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Vol. 41, No. 19  October 05, 2009
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Cash for Employee Clunkers?

One of the most popular new government programs in a long time has recently ended — the Cash for Clunkers program. The idea of being able to “retire” inefficient vehicles you can’t count on anymore for shiny models and receive an incentive in the process was so popular that the appropriated funds were quickly exhausted, and further government intervention was required. 

The program was popular perhaps because it contained something for nearly every political persuasion. It was a little bit green, a little bit economic stimulus and bail out, a little bit free enterprise entrepreneurship, and a little bit beautification. The latter came in the sense that we would see a reduction of smoke-belching cars broken down on the side of the road destroying the feng shui of a beautiful field of flowers.

Perhaps it was no coincidence that at about the same time as the Cash for Clunkers program ended, the intense battle in state and local governments around the country was reaching its height — the battle to balance next fiscal year’s budget. The battle is particularly acute whenever there is an economic downturn with mortgage foreclosures, joblessness, credit crunches and all sorts of other things occurring at the same time.

It raises the volume and intensity of cries against any thought of new taxes or new staff. It complicates any thought of improving compensation or even adding a fringe benefit here and there. The cry of “cutback,” reduction in force and “why can’t government be more efficient” are heard with increased vigor in every state. 

Perhaps there is an opportunity to adapt a very popular program to meet another pressing need. Why not adapt Cash for Clunkers into an incentive program to encourage employees with poor performance and poor behavior to “exit with honor.”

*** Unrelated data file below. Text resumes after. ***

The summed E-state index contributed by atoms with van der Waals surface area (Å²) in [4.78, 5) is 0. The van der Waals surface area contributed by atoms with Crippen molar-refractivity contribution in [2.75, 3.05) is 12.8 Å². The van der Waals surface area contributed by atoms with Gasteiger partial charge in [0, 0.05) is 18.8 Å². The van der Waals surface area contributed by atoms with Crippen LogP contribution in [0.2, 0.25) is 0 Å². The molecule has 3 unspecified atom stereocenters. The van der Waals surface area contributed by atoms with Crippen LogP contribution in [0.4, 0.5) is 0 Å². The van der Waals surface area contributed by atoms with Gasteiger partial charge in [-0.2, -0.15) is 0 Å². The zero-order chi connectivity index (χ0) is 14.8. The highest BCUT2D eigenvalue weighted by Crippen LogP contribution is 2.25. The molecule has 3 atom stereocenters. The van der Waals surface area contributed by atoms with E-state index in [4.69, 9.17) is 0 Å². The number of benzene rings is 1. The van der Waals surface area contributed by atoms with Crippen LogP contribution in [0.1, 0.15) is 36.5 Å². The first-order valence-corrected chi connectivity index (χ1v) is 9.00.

Increasing government efficiency is definitely a factor of employee attitudes and performance outcomes. Generally, governments don’t manufacture anything. They provide services. Services are very much dependent upon the employees. There may be high technology at work, but even that technology is managed by humans and involves necessary human intervention when the automated telephone attendant keeps hanging up on its customer or the Internet credit card charges are not accurately transmitted.

Hardly anyone would doubt that improvements in service involve improvements in employee engagement and commitment to the concept, to borrow the brilliant motto of Rotary International, “Service above Self.” 

Making these improvements is not as easy as it would seem. Recognizing individual performance excellence in tangible and sustained ways often clashes with ancient and venerable notions entrenched in many governments and union contracts of one-size-fits-all increases or an insistence that everything orbits around the star called “seniority.” When the greatest performers are likely to receive exactly the same financial incentive as people who are wandering through government buildings in a near coma, over time a spirit of innovation is retarded and may eventually be killed.